Transgender people more likely to be admitted when seeking emergency care

Researchers find higher hospital admission rates among nonbinary people, with a high proportion experiencing a chronic condition or mental illness

12:00 PM

Author | Beata Mostafavi

hospital bed
Jacob Dwyer, Justine Ross, Michigan Medicine

Transgender and nonbinary people are significantly more likely than cisgender peers to be admitted following a visit to the emergency department, a study suggests.

Michigan Medicine researchers found a rapid increase in the proportion of visits with a trans-related diagnosis, from 0.001% of visits in 2006 to 0.016% in 2018, according to the findings presented at ENDO 2023 in Chicago, the Endocrine Society’s annual meeting.

“Transgender people face significant health disparities, including access to primary and preventive care,” said lead author Daphna Stroumsa, M.D., M.P.H., an assistant professor in obstetrics and gynecology at the University of Michigan Medical School and obstetrician-gynecologist at U-M Health Von Voigtlander Women’s Hospital, of Michigan Medicine.

“These barriers – often driven by structural and interpersonal stigma – block trans people from accessing primary care and could lead to heavier reliance on emergency care.”

A large proportion of emergency care visits by trans individuals was associated with a chronic condition (58% compared to 19%) or a mental health diagnosis (29%, compared with 4% for cisgender patients.)

The high admission rates, and high proportion of trans people with a chronic condition or with a mental health condition, may represent worse overall health due lack of primary care, or a delay in seeking emergency care.” Daphna Stroumsa, M.D., M.P.H.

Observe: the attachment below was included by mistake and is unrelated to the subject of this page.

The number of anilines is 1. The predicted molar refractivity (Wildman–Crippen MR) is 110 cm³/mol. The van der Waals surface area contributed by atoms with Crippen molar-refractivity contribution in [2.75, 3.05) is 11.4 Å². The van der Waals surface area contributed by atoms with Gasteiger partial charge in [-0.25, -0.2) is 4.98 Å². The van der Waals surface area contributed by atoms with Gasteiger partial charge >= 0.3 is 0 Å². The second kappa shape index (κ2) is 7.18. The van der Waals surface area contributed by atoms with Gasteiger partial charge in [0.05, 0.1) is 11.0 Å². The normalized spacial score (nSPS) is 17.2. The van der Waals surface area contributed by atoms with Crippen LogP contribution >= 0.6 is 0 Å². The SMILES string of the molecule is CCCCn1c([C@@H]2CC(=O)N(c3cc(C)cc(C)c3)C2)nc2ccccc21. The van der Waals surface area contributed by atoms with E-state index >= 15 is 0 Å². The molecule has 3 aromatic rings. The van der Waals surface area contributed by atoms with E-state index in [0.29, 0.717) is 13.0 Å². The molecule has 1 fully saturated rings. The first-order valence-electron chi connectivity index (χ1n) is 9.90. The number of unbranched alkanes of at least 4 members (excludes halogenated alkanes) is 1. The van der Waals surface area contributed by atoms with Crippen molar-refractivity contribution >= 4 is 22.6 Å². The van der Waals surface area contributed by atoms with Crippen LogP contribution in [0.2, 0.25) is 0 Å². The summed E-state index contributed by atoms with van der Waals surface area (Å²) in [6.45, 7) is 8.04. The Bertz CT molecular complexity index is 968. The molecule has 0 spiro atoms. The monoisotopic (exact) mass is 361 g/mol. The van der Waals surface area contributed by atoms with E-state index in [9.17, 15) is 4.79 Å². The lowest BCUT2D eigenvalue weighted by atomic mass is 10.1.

Similarly, hospital admission among trans people was much more likely to be linked to a mental health condition (37% versus 5%.)

“The high admission rates, and high proportion of trans people with a chronic condition or with a mental health condition, may represent worse overall health due lack of primary care, or a delay in seeking emergency care,” Stroumsa said. “There is a need for increasing access to affirming primary and mental health care for transgender people.”

Stroumsa notes that findings may also reflect a higher likelihood of a trans-related diagnostic code being charted among trans people being admitted.

Researchers analyzed data from the Nationwide Emergency Department Sample, a sample of hospital-based emergency visits and used gender-dysphoria related diagnostic codes to compare visits between demographic groups.

Additional authors include Erica Marsh, M.D.; Aaron Vrolijk, M.D.; Charley Jiang, M.S.; Paul Pfeiffer, M.D., M.S., and Molly Moravek, M.D.

Study cited: “Bridging the Gap: Utilization of Emergency Services by Transgender People in the United States, 2006-2018,” ENDO meeting 2023.

More Articles About: All Research Topics Preventative health and wellness Community Health Children's Health C.S. Mott Children’s Hospital Emergency & Trauma Care Mental Health chronic conditions
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